Ministry of Parliamentary Affairs to Implement AI in its Work Flow

January 2, 2019 | by Srivats Shankar
As part of the NeVa project the Ministry of Parliamentary Affairs, India, will integrate AI and ML into its working

Over the past few months, the Ministry of Parliamentary Affairs in India has made strides towards fundamentally integrating technology in the legislative work flow of multiple parliamentary and legislative bodies, both at the central and state levels. Established in the form of the NeVa program, short for National E-Vidhan, it is targeted towards improving and enhancing the existing operations of the legislative branch of government, by moving towards a paperless form of operation. Although a shift towards the digital medium is one of the main outcomes of the project, the Secretary of the Ministry, Surendra Nath Tripathi, recently indicated that this would serve as a base for developing Artificial Intelligence (AI) and Machine Learning (ML) to automate tasks relating to legislative reporting and information identification. By recognizing the critical role of data analysis in legislative functioning, the project aims to process large amounts of data from multiple data sources for the purpose of simplifying legislative tasks.

Currently in its beta stage, the NeVa website provides information on committee reports, bills presented before both houses of parliament, and the status of sitting members. From a technical standpoint the initial framework for maintaining and hosting information appears to be in place. Now the Ministry is expanding and collecting additional information for the platform, along with identifying potential mechanisms to make the information more useful through AI and ML. As indicated by Secretary the implementation of AI and ML would take place in a phased manner. Initially, its usage would be limited to data processing. However, its application towards statistical information and mapping trends is likely to become a reality. Whether such features would be made available publicly or not is yet to be seen. There is no tentative date provided by the Ministry for the implementation of these objectives, but the current goal is to release some features by the end of the year.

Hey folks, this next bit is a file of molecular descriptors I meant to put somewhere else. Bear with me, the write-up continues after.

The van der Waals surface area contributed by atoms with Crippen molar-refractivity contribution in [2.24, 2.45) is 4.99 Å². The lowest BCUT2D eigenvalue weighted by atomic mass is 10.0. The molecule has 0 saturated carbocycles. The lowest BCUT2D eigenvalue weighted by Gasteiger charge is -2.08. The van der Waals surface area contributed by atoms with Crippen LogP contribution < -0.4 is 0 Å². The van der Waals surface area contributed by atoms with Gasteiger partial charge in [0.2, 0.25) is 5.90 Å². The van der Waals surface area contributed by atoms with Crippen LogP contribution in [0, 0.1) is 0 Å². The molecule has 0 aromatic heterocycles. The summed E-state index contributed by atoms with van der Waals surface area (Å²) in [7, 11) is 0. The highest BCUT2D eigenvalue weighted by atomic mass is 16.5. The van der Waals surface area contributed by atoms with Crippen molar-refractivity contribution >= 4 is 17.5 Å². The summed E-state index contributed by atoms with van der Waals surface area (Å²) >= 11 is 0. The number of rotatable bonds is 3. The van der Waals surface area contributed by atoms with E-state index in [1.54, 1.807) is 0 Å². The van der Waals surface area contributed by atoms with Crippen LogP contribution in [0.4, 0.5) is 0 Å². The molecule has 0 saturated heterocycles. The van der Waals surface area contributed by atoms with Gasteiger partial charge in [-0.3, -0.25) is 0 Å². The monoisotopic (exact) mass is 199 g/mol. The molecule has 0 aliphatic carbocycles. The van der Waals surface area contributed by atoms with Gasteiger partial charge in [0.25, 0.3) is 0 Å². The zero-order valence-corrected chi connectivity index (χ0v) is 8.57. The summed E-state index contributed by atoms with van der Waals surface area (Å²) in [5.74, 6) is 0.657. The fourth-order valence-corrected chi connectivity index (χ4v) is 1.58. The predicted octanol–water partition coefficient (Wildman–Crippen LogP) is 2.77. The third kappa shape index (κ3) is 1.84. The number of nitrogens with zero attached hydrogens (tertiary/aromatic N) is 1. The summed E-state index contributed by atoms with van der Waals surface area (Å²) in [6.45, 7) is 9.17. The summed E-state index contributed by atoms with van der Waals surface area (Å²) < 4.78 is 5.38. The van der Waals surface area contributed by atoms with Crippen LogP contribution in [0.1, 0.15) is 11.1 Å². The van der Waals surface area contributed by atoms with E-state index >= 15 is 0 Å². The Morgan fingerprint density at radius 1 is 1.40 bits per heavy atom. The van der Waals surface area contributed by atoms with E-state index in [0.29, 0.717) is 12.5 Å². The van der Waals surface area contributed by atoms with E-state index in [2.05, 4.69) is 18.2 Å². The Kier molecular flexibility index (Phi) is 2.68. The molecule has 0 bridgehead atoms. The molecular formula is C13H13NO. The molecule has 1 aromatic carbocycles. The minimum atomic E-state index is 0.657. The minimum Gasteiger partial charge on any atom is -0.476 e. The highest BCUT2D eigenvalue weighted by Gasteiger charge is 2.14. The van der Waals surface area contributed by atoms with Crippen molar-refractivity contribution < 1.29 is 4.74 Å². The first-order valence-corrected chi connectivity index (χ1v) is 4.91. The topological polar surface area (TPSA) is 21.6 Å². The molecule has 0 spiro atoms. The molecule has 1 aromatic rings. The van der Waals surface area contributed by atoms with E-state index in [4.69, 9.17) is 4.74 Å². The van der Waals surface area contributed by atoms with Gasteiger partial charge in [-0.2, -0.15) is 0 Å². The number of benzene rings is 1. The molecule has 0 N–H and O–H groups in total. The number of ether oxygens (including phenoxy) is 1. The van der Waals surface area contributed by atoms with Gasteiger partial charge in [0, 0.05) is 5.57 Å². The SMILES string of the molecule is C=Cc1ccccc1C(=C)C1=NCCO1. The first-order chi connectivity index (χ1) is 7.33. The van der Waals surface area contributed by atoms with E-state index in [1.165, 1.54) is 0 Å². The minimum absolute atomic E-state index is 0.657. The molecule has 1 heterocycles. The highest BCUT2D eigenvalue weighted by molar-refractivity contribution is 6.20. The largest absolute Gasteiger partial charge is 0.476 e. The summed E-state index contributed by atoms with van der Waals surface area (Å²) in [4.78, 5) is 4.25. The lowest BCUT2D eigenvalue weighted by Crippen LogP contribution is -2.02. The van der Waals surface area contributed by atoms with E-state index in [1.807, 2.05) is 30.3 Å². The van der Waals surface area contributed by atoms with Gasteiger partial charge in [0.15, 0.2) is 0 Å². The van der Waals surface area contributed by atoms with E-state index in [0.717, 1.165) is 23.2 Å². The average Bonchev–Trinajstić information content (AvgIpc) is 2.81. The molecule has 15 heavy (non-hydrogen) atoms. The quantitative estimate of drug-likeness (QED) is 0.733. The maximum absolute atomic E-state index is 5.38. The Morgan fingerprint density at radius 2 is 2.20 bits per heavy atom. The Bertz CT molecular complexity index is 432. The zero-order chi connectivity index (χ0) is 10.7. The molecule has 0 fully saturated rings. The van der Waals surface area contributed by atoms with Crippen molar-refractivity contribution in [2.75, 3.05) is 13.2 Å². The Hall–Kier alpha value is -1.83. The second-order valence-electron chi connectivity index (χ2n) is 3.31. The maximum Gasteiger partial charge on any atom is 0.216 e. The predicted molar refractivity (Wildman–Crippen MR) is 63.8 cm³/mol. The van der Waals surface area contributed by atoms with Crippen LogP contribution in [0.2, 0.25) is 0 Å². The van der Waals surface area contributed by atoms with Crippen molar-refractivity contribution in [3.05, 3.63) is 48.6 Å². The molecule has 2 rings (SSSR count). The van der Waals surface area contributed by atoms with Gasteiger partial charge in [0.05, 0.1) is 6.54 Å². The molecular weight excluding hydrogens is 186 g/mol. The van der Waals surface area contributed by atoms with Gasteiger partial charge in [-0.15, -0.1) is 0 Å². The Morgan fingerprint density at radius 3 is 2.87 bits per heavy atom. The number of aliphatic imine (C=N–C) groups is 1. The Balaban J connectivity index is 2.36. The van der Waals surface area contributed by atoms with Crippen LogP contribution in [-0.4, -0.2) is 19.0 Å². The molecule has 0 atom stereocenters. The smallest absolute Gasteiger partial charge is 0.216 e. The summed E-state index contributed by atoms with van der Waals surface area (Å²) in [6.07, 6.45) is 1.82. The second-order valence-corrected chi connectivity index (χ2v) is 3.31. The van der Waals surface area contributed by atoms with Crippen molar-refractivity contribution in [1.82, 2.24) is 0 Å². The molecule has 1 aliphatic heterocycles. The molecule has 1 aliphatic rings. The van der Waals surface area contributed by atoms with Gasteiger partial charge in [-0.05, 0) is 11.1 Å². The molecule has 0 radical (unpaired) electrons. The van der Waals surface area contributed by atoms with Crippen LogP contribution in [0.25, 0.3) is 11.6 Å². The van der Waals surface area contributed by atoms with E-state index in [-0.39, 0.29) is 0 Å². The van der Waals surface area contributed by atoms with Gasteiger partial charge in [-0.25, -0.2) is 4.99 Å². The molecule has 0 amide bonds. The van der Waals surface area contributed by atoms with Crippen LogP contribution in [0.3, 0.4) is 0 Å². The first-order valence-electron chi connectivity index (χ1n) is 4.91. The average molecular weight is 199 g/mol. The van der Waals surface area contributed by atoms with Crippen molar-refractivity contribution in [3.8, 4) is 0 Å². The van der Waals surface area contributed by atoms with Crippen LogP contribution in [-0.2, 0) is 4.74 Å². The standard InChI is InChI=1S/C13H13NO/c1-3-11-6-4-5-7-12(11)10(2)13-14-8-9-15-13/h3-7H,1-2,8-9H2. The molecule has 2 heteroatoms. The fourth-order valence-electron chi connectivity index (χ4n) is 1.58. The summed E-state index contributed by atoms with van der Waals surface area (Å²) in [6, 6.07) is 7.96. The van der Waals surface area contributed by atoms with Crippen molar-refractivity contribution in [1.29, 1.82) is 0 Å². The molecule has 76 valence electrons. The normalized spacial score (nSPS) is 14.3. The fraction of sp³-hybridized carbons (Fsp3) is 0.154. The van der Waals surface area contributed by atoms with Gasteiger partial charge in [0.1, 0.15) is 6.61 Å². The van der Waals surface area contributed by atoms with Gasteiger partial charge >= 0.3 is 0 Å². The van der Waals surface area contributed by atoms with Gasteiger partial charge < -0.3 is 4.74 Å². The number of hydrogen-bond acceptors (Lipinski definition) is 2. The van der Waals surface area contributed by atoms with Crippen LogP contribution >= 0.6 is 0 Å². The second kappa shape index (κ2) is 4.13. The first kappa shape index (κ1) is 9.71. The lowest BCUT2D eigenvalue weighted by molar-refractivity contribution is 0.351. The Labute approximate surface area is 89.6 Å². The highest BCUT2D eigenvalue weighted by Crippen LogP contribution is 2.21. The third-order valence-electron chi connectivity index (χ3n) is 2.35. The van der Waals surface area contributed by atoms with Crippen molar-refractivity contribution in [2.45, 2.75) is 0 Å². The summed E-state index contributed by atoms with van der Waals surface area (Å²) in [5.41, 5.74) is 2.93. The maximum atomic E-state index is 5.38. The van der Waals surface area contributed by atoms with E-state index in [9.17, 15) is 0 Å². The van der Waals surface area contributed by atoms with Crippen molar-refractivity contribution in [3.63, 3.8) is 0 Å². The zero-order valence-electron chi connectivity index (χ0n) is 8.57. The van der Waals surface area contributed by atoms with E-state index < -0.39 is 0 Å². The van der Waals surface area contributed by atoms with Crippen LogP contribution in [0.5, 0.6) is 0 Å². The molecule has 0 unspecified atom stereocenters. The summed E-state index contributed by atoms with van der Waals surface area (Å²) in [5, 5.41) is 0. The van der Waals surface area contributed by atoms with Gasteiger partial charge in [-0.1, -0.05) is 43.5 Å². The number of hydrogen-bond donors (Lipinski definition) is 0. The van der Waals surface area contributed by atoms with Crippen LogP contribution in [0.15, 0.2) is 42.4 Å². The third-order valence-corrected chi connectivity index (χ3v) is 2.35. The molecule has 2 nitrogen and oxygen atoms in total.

One of its central uses will be towards processing hundreds of thousands of questions submitted by parliamentary members, that are receive on an annual basis. The entire project is projected to be completed at a cost of ₹740 crore. This is no doubt in ideal use case situation for ML, which can identify trends and patterns within large data assets. Additionally, the ability to manage records, which currently require extensive manpower to simply catalogue and maintain, can instead be directed towards more productive tasks of review and retrieval. The implementation of the NeVa program is something that will be watched, offering an early insight into the melding of AI and law.